Liberal and left-leaning news orgs are happily publicizing the latest evidence of the dishonesty by the Human Stain (and his family). He has allegedly ripped off another family’s coat-of-arms and rebranded it (you guessed it) as “TRUMP.” I have a few thoughts that may prove unpopular, but here goes:
First, this seems to be a pretty venial sin compared to the heights of grifting and inept spycraft that he and his administration have reached in just 125 days in office, but okay: more evidence of unscrupulous douchebaggery. We get it!
But second, and my real point here: historians know that coats-of-arms are all bull$hit, don’t we? We know that all titles, knighthoods, and the like are all made up at some point or another, so who cares? Someone was knighted or ennobled because he agreed to fight with the king, or let the king screw his wife, or loaned him money, or performed some such base and ignoble service to the crown, and that’s it. That’s all titles and coats of arms mean!
They’re meaningless pretentions, so go ahead and steal or make up a coat of arms yourself! (It’s really easy–I made one for La Famille Historiann in about 3 minutes with Google translate and this website. If you’re a Latinist, you can skip the Google translate step and do yours in 2.5 minutes!) You’re only carrying on a rich tradition of westerners making stuff up about their allegedly illustrious ancestors to compensate for their own insecurities. Americans and Canadians have done it for centuries, and I’m assuming that Europeans have been just as snobbish and devious as their New World cousins all along.
Fun fact: Esther Wheelwright, the subject of my latest book, perpetuated a fake family coat of arms herself! It’s true–she was given a silver chalice and a place setting engraved with the supposed Wheelwright coat of arms by her nephew Nathaniel Wheelwright when he visited her in the convent in 1754. This was a smart move on his part that must have thrilled her–she was among the few choir nuns who had no family connections or prestigious relations who could serve the interests of the order. This expensive gift, complete with a coat of arms, was proof that she came from an elite family, if not an entitled one!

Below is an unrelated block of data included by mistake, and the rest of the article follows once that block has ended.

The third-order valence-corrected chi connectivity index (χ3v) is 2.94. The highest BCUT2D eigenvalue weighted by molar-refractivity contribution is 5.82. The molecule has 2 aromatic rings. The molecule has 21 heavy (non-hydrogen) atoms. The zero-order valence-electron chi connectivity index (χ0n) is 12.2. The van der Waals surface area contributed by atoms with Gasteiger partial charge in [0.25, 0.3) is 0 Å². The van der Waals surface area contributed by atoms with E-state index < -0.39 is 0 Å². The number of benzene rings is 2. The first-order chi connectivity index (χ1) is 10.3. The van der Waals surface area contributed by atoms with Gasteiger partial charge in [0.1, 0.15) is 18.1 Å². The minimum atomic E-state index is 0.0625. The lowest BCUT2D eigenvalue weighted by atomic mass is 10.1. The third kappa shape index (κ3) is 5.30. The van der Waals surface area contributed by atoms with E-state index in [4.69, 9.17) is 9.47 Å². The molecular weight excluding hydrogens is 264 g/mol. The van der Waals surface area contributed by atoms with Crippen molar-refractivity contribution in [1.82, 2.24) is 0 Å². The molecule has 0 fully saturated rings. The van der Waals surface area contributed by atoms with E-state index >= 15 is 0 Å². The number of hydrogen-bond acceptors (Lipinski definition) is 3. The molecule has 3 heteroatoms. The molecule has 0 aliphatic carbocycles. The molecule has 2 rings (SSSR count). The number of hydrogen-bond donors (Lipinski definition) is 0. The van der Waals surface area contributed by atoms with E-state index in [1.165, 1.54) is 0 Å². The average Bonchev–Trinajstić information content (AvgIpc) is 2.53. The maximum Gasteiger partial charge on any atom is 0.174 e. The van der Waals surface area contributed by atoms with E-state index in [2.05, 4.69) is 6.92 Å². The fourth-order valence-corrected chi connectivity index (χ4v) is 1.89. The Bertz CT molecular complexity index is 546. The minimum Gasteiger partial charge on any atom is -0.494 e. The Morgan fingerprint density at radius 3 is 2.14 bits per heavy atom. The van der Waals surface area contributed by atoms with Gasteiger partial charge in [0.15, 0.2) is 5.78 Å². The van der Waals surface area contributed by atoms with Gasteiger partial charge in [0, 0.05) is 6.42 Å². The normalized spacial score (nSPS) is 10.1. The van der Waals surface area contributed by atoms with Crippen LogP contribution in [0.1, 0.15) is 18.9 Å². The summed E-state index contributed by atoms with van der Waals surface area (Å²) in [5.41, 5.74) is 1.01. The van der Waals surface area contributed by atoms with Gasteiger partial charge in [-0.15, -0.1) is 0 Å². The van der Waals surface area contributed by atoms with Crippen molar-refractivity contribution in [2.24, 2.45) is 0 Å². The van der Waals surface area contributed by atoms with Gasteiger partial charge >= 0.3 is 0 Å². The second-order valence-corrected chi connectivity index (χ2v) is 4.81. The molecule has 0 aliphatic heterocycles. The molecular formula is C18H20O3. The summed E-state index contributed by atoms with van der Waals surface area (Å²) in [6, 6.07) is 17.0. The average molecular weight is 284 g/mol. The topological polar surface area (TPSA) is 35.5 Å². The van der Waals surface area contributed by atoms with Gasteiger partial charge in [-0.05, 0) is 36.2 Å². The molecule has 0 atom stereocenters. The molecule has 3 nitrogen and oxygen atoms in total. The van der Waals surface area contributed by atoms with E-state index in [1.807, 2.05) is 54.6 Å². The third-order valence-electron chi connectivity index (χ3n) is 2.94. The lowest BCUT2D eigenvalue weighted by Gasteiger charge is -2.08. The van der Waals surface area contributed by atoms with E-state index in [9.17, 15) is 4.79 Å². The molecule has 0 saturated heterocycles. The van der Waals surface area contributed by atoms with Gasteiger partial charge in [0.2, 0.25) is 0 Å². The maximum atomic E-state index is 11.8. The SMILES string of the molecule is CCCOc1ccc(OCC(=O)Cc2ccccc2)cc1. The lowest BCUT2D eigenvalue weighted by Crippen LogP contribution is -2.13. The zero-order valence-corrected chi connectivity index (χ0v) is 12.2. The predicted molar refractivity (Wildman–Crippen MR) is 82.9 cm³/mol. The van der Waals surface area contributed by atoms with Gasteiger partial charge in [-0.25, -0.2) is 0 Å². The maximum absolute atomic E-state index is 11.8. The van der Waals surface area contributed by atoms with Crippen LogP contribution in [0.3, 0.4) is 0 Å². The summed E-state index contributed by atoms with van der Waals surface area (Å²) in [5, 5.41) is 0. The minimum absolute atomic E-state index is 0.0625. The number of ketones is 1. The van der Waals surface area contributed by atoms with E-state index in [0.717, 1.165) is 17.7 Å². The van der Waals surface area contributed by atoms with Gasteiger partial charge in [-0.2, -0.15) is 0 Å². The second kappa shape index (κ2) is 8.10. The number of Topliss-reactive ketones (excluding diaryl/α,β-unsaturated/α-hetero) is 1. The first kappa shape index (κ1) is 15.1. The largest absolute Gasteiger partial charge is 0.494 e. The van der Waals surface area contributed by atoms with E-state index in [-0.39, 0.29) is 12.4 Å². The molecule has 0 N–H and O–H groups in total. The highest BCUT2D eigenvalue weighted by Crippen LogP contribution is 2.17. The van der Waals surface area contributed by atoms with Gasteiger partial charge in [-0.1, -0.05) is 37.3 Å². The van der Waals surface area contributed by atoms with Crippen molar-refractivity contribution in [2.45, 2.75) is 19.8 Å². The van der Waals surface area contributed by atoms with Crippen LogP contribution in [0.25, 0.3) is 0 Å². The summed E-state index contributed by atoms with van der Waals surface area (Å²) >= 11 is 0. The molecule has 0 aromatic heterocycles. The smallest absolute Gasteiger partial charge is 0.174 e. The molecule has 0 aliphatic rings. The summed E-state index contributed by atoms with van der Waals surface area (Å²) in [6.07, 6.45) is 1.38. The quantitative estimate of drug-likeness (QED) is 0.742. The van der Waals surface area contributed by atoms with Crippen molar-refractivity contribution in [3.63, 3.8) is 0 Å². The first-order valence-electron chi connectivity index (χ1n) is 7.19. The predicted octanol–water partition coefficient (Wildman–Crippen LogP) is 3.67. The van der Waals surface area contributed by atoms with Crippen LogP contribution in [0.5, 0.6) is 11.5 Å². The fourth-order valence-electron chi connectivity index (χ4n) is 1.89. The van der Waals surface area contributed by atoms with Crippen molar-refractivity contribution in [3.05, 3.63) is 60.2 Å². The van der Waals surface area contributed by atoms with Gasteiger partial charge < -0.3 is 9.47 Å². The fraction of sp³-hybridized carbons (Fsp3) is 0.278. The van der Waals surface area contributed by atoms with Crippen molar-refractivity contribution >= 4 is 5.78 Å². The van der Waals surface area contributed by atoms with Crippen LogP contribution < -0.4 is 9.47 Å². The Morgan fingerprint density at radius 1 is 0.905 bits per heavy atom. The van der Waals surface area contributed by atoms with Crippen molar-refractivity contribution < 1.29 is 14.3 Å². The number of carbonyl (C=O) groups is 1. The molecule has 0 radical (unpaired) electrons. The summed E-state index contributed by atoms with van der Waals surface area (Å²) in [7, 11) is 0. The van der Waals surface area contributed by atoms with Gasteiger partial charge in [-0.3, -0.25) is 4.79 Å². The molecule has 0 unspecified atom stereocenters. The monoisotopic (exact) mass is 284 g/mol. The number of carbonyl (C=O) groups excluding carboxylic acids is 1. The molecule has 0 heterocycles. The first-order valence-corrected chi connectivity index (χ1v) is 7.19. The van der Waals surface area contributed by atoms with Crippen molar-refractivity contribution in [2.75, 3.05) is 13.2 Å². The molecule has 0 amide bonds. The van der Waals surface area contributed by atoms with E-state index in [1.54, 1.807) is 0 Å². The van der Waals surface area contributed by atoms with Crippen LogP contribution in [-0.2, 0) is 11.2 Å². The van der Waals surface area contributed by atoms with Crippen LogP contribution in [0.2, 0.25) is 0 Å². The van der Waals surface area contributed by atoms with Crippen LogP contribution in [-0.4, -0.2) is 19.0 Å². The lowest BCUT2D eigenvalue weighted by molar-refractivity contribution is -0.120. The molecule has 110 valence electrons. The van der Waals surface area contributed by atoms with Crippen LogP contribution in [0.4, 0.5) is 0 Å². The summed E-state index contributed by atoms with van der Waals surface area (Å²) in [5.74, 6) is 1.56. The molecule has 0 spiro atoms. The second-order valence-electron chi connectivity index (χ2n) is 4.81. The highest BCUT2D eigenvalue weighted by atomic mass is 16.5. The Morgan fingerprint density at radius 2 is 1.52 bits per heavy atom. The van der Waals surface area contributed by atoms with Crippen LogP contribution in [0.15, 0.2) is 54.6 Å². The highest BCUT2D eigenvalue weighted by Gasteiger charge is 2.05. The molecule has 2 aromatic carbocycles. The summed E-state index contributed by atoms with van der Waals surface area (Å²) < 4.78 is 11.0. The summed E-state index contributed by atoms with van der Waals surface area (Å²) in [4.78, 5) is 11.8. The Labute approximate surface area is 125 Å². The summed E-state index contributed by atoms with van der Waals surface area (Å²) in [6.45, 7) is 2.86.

But wait, there’s more! Esther Wheelwright later painted the coat of arms onto a piece of silk and sent it back to some family members in New England, along with the oil painting that now hangs in the Massachusetts Historical Society in Boston. (For all the details, please see The Many Captivities of Esther Wheelwright, chapter 6!) My point here is that Americans dig the “class” they think they can get from faking this kind of fake-to-begin-with pedigree, and it fools a lot of other Americans. (Just not me, and I’m guessing not most of you, either.)
If you think I have a low opinion of people who get all upset on behalf of plagiarized coats of arms, don’t even get me started on people who fetishize blood relations and alleged genealogical connections. As the daughter of an adopted person, I was already skeptical of this, but once I started using and learning about genealogies in the course of my research, I found out how disconnected and full of adoptions and “natural children” most family histories really are. (Families lie about everything! Please, reflect on your own family’s history and experiences, and then read that back a few centuries if you think I’m being too harsh.)